Dr. Greg Hillis of Bellarmine University will give not one, but two keynote lectures on the life, works, and meditations of the theologian and social activist Thomas Merton. Lunch will be served, courtesy of the Newman Center! Co-sponsored by EIU’s Newman Catholic Center, CLAS, the Center for the Humanities, and the Provost’s Office.
Tuesday, Oct. 23 @4pm: Amber Clifford-Napoleone, “Queering Kansas City Jazz: Gender, Performance, and the History of a Scene” (The Lecture Hall, Doudna FAC)
Anthropologist and ethnomusicologist Amber Clifford-Napoleone (University of Central Missouri) will syncopate between ethnomusicology, anthropology, jazz, history, gender, and sexuality in a talk drawn from her latest book Queering Kansas City Jazz (U Nebraska, 2018). Co-sponsored by the Redden Foundation, the Department of Sociology, Anthropology, and Criminology, the Center for the Humanities, and the Women’s, Gender, and Sexuality Studies Program.
Thursday, Oct. 25 @5pm: Jon McCourt, “The Force of Argument is Stronger than the Argument of Force”(The Lecture Hall, Doudna FAC)
Community Peace Activist Jon McCourt of Northern Ireland will present stories from his eventful life, addressing issues of struggle, loss, division, polarization, hope and healing. McCourt will share personal moments and reflections that will bring Irish history together with global struggle and social change. Don't miss this opportunity to hear a unique voice!
Friday, Oct. 26 @4pm: Final Fridays @4! Faculty Talks (Top of the Roc’s, 410 6th St., just off the Downtown Square, Charleston)
Join us for the first gathering of “Final Fridays @ 4!” (F2@4!), a forum for intellectual and liquid refreshment featuring lightning talks by three of EIU's stellar faculty, upstairs at Roc’s. Registering will help us plan, but no pressure. (Please note: this venue may be inaccessible for some. That is, there is no elevator to the second floor. Our apologies.) Co-sponsored with EIU’s Faculty Development & Innovation Center (FDIC). Our maiden voyage was co-captained by Bess Winter, Alan Pocaro, and Richard England who captivated the gathering of nearly 40 revelers with their spellbinding presentations!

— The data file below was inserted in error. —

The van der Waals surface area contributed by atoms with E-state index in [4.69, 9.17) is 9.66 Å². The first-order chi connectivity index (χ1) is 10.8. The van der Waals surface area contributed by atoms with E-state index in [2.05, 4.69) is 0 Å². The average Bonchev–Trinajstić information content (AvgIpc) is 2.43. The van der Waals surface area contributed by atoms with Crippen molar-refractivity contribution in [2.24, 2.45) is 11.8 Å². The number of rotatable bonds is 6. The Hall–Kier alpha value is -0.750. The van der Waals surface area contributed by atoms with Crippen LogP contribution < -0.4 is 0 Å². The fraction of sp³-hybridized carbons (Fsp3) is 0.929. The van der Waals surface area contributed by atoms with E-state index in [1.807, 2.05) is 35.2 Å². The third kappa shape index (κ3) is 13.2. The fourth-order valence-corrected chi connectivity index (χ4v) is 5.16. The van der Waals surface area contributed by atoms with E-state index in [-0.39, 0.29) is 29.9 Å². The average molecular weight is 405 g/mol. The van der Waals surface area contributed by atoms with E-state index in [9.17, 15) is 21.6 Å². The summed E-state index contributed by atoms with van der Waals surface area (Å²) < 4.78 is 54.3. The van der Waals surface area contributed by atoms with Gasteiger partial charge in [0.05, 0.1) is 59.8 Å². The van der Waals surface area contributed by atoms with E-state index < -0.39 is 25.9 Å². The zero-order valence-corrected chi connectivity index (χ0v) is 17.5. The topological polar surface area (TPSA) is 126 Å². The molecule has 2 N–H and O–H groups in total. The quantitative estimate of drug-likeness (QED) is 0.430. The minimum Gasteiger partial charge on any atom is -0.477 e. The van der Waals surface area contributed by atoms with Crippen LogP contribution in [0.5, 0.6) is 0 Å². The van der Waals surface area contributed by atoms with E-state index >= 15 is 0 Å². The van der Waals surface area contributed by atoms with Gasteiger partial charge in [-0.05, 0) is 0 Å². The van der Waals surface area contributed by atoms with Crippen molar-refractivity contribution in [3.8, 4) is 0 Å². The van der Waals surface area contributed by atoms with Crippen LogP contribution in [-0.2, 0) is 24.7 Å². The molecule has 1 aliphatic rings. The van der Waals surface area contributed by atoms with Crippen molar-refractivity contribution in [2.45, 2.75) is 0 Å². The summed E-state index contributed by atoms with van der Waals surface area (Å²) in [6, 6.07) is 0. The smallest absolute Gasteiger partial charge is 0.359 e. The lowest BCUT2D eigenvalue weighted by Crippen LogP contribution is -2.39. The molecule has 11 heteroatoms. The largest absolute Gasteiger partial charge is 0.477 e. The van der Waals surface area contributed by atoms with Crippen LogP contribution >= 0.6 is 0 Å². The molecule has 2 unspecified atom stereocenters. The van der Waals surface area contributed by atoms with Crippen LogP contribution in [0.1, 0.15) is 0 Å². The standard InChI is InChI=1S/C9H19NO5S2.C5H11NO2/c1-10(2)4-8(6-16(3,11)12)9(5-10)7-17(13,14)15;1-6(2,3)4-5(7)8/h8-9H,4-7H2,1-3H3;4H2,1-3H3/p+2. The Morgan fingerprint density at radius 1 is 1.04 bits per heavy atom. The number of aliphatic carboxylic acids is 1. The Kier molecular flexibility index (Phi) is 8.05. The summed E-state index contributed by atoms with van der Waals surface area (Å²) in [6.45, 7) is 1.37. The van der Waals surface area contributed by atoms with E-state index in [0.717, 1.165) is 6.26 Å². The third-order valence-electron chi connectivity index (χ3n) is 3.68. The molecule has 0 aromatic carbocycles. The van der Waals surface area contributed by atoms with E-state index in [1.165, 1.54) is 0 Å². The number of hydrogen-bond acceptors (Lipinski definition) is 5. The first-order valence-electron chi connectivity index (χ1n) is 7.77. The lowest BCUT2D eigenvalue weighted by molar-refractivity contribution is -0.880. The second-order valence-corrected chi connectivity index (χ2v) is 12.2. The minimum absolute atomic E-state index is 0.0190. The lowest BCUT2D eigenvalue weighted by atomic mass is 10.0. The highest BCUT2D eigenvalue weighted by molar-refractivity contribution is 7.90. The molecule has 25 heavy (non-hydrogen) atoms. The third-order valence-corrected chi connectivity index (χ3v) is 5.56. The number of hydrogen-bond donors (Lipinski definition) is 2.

Tuesday, Nov. 27 @4pm (rescheduled!): CC Wharram, “Immunity and Contagion: Living in the Age of Bio-Politics” (4440 Booth Library, Witters Conference Room)
The Center’s Director will help celebrate Booth Library’s Flu Exhibit by addressing the long history of bio-politics in his talk about the 300th anniversary of smallpox inoculation.
Friday, Nov. 30 @4pm: Final Fridays @4! Faculty Talks (Venue TBA)
After a well-received first Final Fridays @ 4pm gathering in October, we continue the celebrations with four new faculty speakers, upstairs at Roc’s! (Please note: this venue may be inaccessible for some. No elevator to the second floor: our apologies.) Co-sponsored with FDIC.
Tuesday, Dec. 4 @5pm: The Bazargan Graduate Lecture in English
Christopher Hanlon, “Emerson's Memory Loss” (The Lecture Hall, Doudna FAC)
What happens in the personal and intellectual life of the most
famous American Transcendental author as he ages? What effects do such losses produce in his writing and in his thinking?
Dr. Christopher Hanlon (Arizona State University) focuses on Ralph Waldo Emerson’s late works, in which Emerson moved away from the autonomous and self-reliant mind and argued for the importance of connection and association.